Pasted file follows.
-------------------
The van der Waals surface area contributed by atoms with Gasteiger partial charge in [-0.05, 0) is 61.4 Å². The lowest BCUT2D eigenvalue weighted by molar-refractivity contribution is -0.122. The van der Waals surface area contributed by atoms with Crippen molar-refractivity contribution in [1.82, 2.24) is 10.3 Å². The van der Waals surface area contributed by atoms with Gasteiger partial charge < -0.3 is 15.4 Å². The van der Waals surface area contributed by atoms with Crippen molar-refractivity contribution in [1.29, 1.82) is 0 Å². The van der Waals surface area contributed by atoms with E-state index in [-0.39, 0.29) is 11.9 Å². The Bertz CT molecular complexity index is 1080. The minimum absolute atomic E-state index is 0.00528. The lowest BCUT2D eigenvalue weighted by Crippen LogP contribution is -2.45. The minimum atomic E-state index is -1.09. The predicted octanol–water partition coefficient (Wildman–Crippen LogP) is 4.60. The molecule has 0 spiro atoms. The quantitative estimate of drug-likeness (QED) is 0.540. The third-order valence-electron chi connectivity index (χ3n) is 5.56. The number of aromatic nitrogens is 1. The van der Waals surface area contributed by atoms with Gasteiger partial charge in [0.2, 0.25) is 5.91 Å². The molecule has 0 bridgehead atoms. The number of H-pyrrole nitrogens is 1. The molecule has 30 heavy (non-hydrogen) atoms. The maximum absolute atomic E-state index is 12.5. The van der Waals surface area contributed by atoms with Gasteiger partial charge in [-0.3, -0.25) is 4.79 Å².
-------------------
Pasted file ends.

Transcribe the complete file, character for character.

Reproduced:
The van der Waals surface area contributed by atoms with Gasteiger partial charge in [-0.05, 0) is 61.4 Å². The lowest BCUT2D eigenvalue weighted by molar-refractivity contribution is -0.122. The van der Waals surface area contributed by atoms with Crippen molar-refractivity contribution in [1.82, 2.24) is 10.3 Å². The van der Waals surface area contributed by atoms with Gasteiger partial charge < -0.3 is 15.4 Å². The van der Waals surface area contributed by atoms with Crippen molar-refractivity contribution in [1.29, 1.82) is 0 Å². The van der Waals surface area contributed by atoms with E-state index in [-0.39, 0.29) is 11.9 Å². The Bertz CT molecular complexity index is 1080. The minimum absolute atomic E-state index is 0.00528. The lowest BCUT2D eigenvalue weighted by Crippen LogP contribution is -2.45. The minimum atomic E-state index is -1.09. The predicted octanol–water partition coefficient (Wildman–Crippen LogP) is 4.60. The molecule has 0 spiro atoms. The quantitative estimate of drug-likeness (QED) is 0.540. The third-order valence-electron chi connectivity index (χ3n) is 5.56. The number of aromatic nitrogens is 1. The van der Waals surface area contributed by atoms with Gasteiger partial charge in [0.2, 0.25) is 5.91 Å². The molecule has 0 bridgehead atoms. The number of H-pyrrole nitrogens is 1. The molecule has 30 heavy (non-hydrogen) atoms. The maximum absolute atomic E-state index is 12.5. The van der Waals surface area contributed by atoms with Gasteiger partial charge in [-0.3, -0.25) is 4.79 Å².